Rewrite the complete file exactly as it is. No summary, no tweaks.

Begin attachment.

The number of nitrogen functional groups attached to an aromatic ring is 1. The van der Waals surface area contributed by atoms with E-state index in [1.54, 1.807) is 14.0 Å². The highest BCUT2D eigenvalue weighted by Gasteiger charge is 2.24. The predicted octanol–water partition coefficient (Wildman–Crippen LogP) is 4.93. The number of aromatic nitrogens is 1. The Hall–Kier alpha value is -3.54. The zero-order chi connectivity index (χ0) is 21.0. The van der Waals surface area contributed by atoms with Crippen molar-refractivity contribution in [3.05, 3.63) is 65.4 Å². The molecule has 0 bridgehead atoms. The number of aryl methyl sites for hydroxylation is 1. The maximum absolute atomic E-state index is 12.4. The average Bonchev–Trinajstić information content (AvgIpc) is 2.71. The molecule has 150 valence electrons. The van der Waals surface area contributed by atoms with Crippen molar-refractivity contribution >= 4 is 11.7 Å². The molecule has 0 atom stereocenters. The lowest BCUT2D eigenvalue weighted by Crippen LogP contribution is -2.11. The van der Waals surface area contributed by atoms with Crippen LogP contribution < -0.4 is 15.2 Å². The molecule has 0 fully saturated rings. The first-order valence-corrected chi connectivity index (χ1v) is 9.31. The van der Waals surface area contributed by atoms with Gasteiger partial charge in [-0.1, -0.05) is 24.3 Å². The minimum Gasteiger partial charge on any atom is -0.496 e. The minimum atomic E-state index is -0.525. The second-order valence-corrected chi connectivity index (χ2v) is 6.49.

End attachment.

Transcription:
The number of nitrogen functional groups attached to an aromatic ring is 1. The van der Waals surface area contributed by atoms with E-state index in [1.54, 1.807) is 14.0 Å². The highest BCUT2D eigenvalue weighted by Gasteiger charge is 2.24. The predicted octanol–water partition coefficient (Wildman–Crippen LogP) is 4.93. The number of aromatic nitrogens is 1. The Hall–Kier alpha value is -3.54. The zero-order chi connectivity index (χ0) is 21.0. The van der Waals surface area contributed by atoms with Crippen molar-refractivity contribution in [3.05, 3.63) is 65.4 Å². The molecule has 0 bridgehead atoms. The number of aryl methyl sites for hydroxylation is 1. The maximum absolute atomic E-state index is 12.4. The average Bonchev–Trinajstić information content (AvgIpc) is 2.71. The molecule has 150 valence electrons. The van der Waals surface area contributed by atoms with Crippen molar-refractivity contribution >= 4 is 11.7 Å². The molecule has 0 atom stereocenters. The lowest BCUT2D eigenvalue weighted by Crippen LogP contribution is -2.11. The van der Waals surface area contributed by atoms with Crippen LogP contribution < -0.4 is 15.2 Å². The molecule has 0 fully saturated rings. The first-order valence-corrected chi connectivity index (χ1v) is 9.31. The van der Waals surface area contributed by atoms with Gasteiger partial charge in [-0.1, -0.05) is 24.3 Å². The minimum Gasteiger partial charge on any atom is -0.496 e. The minimum atomic E-state index is -0.525. The second-order valence-corrected chi connectivity index (χ2v) is 6.49.